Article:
On 18th October, two advocates from the environmental initiative named ‘Extinction Rebellion’ came to Treborth for the talk entitled ‘Climate Change: Heading for Extinction and What to Do About It’. Since then, Menai Bridge has experienced its first formal protest under the same initiative, with more to be expected.
Set-up in 2016, Extinction Rebellion are a fast-growing network of around 5000 people across the UK who believe in acts of nonviolent civil disobedience in order to change government environmental policy. Using examples of the Indian Independence and Civil Rights movements in the US, the presentation at Treborth discussed the immediacy of our situation and why direct action is the only way to solve our current environmental crisis. The notion follows that it takes a very small percentage of the population to act in order to insight massive change to political systems.
Dr. Neal Hockley, a senior lecturer in Economics and Policy at Bangor University states:
“Climate change is a very intractable issue – it’s a global problem that requires a global agreement, so it’s hard for individuals to act. It’s easy to dismiss protests like this, but protest can be an effective way to put pressure on governments. Protests in the UK might influence UK policy, but if such protests can spread globally, that might really have a significant effect.”
On Saturday 24th November, beginning at 8.30am, a banner-drop protest was carried out on the Menai Bridge. Approximately 50 people were present with a purpose to raise awareness of the state of environmental affairs. Later on a short road block ensued but cause no severe delays. It is assumed to be the first of many protests as ‘Extinction Rebellion’ gain more and more support by the day.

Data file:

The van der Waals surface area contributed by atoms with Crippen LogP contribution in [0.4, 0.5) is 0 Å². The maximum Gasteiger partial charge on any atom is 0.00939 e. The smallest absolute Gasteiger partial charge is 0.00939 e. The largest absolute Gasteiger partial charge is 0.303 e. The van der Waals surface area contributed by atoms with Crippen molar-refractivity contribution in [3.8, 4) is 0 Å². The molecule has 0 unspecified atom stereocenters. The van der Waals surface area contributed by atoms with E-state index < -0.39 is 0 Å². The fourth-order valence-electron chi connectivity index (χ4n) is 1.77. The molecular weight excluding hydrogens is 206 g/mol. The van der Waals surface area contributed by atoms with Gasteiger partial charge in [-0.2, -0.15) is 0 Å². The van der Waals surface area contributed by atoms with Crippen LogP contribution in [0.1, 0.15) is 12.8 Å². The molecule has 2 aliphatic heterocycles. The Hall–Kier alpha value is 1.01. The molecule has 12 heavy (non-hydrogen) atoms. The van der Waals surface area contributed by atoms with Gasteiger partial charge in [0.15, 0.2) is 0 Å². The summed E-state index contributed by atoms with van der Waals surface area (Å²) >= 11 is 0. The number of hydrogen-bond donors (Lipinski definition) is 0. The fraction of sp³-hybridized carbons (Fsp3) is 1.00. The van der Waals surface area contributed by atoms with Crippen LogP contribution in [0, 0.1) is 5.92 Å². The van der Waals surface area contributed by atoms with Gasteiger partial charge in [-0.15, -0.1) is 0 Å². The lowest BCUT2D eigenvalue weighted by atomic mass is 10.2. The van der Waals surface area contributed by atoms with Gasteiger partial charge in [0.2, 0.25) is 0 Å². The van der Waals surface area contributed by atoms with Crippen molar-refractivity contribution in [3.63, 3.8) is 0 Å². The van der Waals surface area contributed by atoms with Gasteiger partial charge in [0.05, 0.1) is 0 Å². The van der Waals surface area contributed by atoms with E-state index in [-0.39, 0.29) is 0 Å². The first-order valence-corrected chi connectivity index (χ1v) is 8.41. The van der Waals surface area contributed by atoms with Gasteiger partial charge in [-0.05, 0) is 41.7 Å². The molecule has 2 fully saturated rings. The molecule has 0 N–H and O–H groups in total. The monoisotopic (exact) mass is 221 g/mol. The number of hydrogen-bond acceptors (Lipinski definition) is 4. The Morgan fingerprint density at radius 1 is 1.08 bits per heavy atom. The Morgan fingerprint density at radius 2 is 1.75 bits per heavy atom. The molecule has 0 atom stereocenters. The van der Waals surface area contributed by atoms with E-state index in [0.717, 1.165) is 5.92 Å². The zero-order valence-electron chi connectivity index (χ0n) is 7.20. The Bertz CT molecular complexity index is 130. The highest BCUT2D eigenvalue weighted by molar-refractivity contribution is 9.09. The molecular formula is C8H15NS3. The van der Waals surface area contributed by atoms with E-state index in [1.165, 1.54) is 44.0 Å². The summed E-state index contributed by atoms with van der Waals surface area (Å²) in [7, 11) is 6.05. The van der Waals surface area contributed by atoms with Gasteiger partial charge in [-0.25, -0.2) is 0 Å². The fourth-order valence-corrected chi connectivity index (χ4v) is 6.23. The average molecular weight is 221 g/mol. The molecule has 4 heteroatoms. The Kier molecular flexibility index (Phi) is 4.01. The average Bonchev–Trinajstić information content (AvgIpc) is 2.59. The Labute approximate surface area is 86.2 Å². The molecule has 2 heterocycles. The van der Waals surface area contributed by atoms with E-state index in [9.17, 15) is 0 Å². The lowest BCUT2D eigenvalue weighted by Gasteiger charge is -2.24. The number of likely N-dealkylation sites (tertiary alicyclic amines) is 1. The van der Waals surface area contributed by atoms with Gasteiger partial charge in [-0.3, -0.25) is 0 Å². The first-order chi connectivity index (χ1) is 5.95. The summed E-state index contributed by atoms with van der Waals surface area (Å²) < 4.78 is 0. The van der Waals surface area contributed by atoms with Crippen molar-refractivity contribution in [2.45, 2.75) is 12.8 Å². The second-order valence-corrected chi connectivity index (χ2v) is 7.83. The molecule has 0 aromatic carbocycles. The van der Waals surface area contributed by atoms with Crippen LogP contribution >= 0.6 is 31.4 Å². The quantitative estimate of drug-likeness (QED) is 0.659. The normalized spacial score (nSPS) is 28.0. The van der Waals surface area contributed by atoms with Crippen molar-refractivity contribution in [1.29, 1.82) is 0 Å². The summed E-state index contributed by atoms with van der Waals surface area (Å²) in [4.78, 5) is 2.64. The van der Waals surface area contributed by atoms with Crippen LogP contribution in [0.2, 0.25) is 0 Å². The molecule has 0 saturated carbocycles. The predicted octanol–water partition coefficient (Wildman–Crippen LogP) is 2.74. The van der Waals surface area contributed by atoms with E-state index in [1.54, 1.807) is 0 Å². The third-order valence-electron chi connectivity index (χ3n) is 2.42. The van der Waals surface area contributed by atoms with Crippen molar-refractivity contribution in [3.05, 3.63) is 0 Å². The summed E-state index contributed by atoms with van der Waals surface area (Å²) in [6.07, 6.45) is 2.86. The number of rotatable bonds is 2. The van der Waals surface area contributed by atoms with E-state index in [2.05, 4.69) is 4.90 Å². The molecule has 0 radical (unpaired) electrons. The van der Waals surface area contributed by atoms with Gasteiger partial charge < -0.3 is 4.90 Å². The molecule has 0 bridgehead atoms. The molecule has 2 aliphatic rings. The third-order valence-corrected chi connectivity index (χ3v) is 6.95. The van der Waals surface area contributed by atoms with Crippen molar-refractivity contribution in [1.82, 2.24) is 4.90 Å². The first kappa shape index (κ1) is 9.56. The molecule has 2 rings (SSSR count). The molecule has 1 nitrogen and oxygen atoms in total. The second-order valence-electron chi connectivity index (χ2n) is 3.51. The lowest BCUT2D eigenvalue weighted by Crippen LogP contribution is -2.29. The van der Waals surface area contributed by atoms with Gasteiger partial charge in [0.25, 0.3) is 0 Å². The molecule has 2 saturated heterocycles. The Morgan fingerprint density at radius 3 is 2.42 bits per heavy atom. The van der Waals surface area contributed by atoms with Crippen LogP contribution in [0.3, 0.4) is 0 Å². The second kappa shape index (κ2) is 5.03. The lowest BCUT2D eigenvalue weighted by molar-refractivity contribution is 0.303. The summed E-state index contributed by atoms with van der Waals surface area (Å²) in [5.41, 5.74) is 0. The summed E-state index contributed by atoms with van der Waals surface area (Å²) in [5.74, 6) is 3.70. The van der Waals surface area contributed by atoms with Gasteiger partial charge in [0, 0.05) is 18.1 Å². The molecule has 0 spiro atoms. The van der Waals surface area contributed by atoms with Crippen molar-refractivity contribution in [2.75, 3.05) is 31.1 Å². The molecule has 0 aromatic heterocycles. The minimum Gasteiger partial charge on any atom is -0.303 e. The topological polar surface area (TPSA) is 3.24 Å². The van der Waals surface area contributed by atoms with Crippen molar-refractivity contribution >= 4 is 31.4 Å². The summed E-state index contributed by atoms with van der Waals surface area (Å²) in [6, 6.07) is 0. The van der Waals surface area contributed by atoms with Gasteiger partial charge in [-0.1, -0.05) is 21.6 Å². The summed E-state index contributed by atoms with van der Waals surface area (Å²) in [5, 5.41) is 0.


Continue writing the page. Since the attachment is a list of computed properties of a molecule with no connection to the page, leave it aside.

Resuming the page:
Many events have been supported and created by people related to the network such as the ‘free the three’ anti-fracking campaign, as well as the ‘grow heathrow’ initiative. Only recently a farmer from North Wales named Bell Selkie was part of a protest at the department of business, environment and industrial strategy. This involved the participants gluing themselves to a window of the BEIS building.
The objectives of the group are clear as highlighted by three demands; honesty from the government regarding climate change and our current ecological emergency; revocation of inconsistent policies and work with media outlets to inform the public domain; Carbon emissions to a net zero by 2050 through government-created legally binding policies; a National Citizens assembly to hold government accountable.
‘The Extinction Rebellion is a necessity. Our political establishment has failed to protect its people from pollution, prevent further mass extinction of species on earth and prevent the possibility of human extinction in the near future. Therefore we must rebel to protect the livelihood of citizens and our natural world, or risk losing everything we cherish.’